Research Article: Microstate connectivity alterations in patients with early Alzheimer’s disease

Date Published: December 31, 2015

Publisher: BioMed Central

Author(s): Florian Hatz, Martin Hardmeier, Nina Benz, Michael Ehrensperger, Ute Gschwandtner, Stephan Rüegg, Christian Schindler, Andreas U. Monsch, Peter Fuhr.


Electroencephalography (EEG) microstates and brain network are altered in patients with Alzheimer’s disease (AD) and discussed as potential biomarkers for AD. Microstates correspond to defined states of brain activity, and their connectivity patterns may change accordingly. Little is known about alteration of connectivity in microstates, especially in patients with amnestic mild cognitive impairment with stable or improving cognition within 30 months (aMCI).

Thirty-five outpatients with aMCI or mild dementia (mean age 77 ± 7 years, 47 % male, Mini Mental State Examination score ≥24) had comprehensive neuropsychological and clinical examinations. Subjects with cognitive decline over 30 months were allocated to the AD group, subjects with stable or improving cognition to the MCI-stable group. Results of neuropsychological testing at baseline were summarized in six domain scores. Resting state EEG was recorded with 256 electrodes and analyzed using TAPEEG. Five microstates were defined and individual data fitted. After phase transformation, the phase lag index (PLI) was calculated for the five microstates in every subject. Networks were reduced to 22 nodes for statistical analysis.

The domain score for verbal learning and memory and the microstate segmented PLI between the left centro-lateral and parieto-occipital regions in the theta band at baseline differentiated significantly between the groups. In the present sample, they separated in a logistic regression model with a 100 % positive predictive value, 60 % negative predictive value, 100 % specificity and 77 % sensitivity between AD and MCI-stable.

Combining neuropsychological and quantitative EEG test results allows differentiation between subjects with aMCI remaining stable and subjects with aMCI deteriorating over 30 months.

The online version of this article (doi:10.1186/s13195-015-0163-9) contains supplementary material, which is available to authorized users.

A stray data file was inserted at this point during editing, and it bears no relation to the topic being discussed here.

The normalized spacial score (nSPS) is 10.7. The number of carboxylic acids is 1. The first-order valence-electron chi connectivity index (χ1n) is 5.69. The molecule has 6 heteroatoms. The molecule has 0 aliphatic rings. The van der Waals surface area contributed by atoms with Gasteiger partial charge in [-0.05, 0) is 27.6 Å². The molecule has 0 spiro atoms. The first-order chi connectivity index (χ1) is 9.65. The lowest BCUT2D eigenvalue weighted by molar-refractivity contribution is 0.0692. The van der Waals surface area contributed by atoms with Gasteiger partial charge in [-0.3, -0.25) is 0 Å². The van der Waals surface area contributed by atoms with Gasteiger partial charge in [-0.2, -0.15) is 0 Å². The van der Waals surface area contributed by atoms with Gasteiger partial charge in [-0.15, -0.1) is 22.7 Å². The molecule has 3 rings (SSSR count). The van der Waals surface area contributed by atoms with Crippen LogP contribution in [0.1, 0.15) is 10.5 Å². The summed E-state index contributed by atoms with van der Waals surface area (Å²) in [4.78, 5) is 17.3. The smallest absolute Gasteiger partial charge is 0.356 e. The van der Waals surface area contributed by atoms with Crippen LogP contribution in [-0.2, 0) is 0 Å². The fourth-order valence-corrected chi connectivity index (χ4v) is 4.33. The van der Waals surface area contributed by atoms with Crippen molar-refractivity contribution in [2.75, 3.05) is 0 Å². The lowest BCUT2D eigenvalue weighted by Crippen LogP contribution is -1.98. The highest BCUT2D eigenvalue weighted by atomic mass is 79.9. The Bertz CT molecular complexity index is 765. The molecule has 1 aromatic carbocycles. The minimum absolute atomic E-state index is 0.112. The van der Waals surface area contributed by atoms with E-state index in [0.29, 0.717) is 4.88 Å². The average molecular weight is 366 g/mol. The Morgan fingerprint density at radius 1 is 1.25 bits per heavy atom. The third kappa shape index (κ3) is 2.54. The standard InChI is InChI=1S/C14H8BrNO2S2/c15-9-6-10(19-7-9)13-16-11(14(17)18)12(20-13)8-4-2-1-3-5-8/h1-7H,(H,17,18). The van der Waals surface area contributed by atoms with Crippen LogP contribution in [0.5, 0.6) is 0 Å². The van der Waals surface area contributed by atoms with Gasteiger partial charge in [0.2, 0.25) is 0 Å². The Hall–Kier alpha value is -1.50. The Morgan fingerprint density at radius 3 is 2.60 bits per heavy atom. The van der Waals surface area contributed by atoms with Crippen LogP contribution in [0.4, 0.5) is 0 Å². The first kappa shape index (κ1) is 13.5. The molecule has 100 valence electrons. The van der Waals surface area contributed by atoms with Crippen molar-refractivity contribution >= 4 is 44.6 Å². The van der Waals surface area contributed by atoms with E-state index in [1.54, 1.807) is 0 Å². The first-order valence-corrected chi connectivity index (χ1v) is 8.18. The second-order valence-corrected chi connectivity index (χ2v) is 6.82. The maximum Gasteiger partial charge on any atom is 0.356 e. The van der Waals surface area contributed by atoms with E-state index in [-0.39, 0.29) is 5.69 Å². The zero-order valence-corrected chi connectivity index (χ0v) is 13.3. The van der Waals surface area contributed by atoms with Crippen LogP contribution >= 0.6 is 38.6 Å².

Partial Text

In the United Kingdom cognitive decline affects approximately 18 % in the elderly [1], and early classification of the underlying pathology and prognosis is difficult. As personalized medicine may gain importance in the future, the distinction between patients with a prodromal syndrome of neurodegenerative dementia and patients with other reasons for cognitive impairment, such as as depressive and sleep disorders or neurovascular diseases, becomes relevant. For early identification of dementia, the term mild cognitive impairment (MCI) was defined as a potential prodromal syndrome without significant impairment in activities of daily living. This term was replaced with mild neurocognitive disorder in the revised Diagnostic and Statistical Manual of Mental Disorders, Fifth Edition, criteria [2]. The term is unspecific as the disorder can be caused by various pathologies [3], and a considerable number of patients with MCI remain stable or improve over time [4]. Diagnostic criteria for MCI due to Alzheimer’s disease were established [5, 6]. The rate of progression to AD in patients with MCI varies, depending on study design and definition of MCI. Maximally, 40 % of patients with amnestic (single or multiple domains) mild cognitive impairment (aMCI) at baseline progress to dementia within 2–3 years [7, 8]. However, novel treatment strategies require initiation of treatment at the earliest possible time [9]; therefore, the corroboration of the diagnosis and the identification of the cause of MCI are important.

A combination of qEEG with neuropsychological measures allows differentiation of patients with early AD from patients with aMCI who remain stable for 30 months with high sensitivity, specificity, and positive predictive value. For differentiation between beginning AD and other patients with MCI, the msPLI seemed to be superior to the PLI. This advantage is most probably explained by an increased signal-to-noise ratio. Microstates are believed to represent activity of different subnetworks of a global network [44, 45]. Using microstate segmentation, EEG periods reflecting the most active subnetworks were selectively included in the analysis, resulting in a more precise estimation of the averaged global network.

Integration of connectivity results and verbal learning and memory tests in a statistical model may allow for definition of cohorts of patients with MCI with an enhanced risk for AD, a stage at which clinical trials are most promising. The high positive predictive value of this model allows the definition of a patient cohort at great risk of fast cognitive deterioration at a time when they are only mildly affected.